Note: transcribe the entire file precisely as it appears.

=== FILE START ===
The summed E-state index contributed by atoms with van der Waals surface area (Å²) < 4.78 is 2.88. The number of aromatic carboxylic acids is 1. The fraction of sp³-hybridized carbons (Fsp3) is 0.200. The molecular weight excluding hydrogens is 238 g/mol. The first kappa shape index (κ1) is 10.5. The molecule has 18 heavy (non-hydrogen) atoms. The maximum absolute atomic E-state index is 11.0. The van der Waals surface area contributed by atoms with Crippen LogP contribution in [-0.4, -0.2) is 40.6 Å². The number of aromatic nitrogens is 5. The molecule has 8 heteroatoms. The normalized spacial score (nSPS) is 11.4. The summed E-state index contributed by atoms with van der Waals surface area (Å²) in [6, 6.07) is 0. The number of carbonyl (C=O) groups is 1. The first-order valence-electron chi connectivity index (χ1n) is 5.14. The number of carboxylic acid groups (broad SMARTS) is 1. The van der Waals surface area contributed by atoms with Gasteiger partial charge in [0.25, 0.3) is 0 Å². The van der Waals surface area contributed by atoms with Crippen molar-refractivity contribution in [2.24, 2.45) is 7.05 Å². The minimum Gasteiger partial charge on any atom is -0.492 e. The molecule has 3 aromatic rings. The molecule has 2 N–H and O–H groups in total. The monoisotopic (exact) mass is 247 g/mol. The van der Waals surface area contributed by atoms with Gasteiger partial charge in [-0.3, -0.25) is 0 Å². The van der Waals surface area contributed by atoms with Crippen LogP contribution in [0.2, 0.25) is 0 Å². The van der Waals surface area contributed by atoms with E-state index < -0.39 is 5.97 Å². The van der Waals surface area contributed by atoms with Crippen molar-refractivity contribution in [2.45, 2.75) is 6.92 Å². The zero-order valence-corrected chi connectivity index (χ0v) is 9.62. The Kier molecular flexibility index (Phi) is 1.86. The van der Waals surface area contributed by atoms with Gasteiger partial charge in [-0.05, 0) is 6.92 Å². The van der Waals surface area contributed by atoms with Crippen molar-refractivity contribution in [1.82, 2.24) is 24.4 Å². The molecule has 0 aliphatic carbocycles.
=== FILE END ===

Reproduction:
The summed E-state index contributed by atoms with van der Waals surface area (Å²) < 4.78 is 2.88. The number of aromatic carboxylic acids is 1. The fraction of sp³-hybridized carbons (Fsp3) is 0.200. The molecular weight excluding hydrogens is 238 g/mol. The first kappa shape index (κ1) is 10.5. The molecule has 18 heavy (non-hydrogen) atoms. The maximum absolute atomic E-state index is 11.0. The van der Waals surface area contributed by atoms with Crippen LogP contribution in [-0.4, -0.2) is 40.6 Å². The number of aromatic nitrogens is 5. The molecule has 8 heteroatoms. The normalized spacial score (nSPS) is 11.4. The summed E-state index contributed by atoms with van der Waals surface area (Å²) in [6, 6.07) is 0. The number of carbonyl (C=O) groups is 1. The first-order valence-electron chi connectivity index (χ1n) is 5.14. The number of carboxylic acid groups (broad SMARTS) is 1. The van der Waals surface area contributed by atoms with Gasteiger partial charge in [0.25, 0.3) is 0 Å². The van der Waals surface area contributed by atoms with Crippen molar-refractivity contribution in [2.24, 2.45) is 7.05 Å². The minimum Gasteiger partial charge on any atom is -0.492 e. The molecule has 3 aromatic rings. The molecule has 2 N–H and O–H groups in total. The monoisotopic (exact) mass is 247 g/mol. The van der Waals surface area contributed by atoms with Gasteiger partial charge in [-0.3, -0.25) is 0 Å². The van der Waals surface area contributed by atoms with Crippen LogP contribution in [0.2, 0.25) is 0 Å². The van der Waals surface area contributed by atoms with E-state index < -0.39 is 5.97 Å². The van der Waals surface area contributed by atoms with Crippen molar-refractivity contribution in [2.45, 2.75) is 6.92 Å². The zero-order valence-corrected chi connectivity index (χ0v) is 9.62. The Kier molecular flexibility index (Phi) is 1.86. The van der Waals surface area contributed by atoms with Gasteiger partial charge in [-0.05, 0) is 6.92 Å². The van der Waals surface area contributed by atoms with Crippen molar-refractivity contribution in [1.82, 2.24) is 24.4 Å². The molecule has 0 aliphatic carbocycles.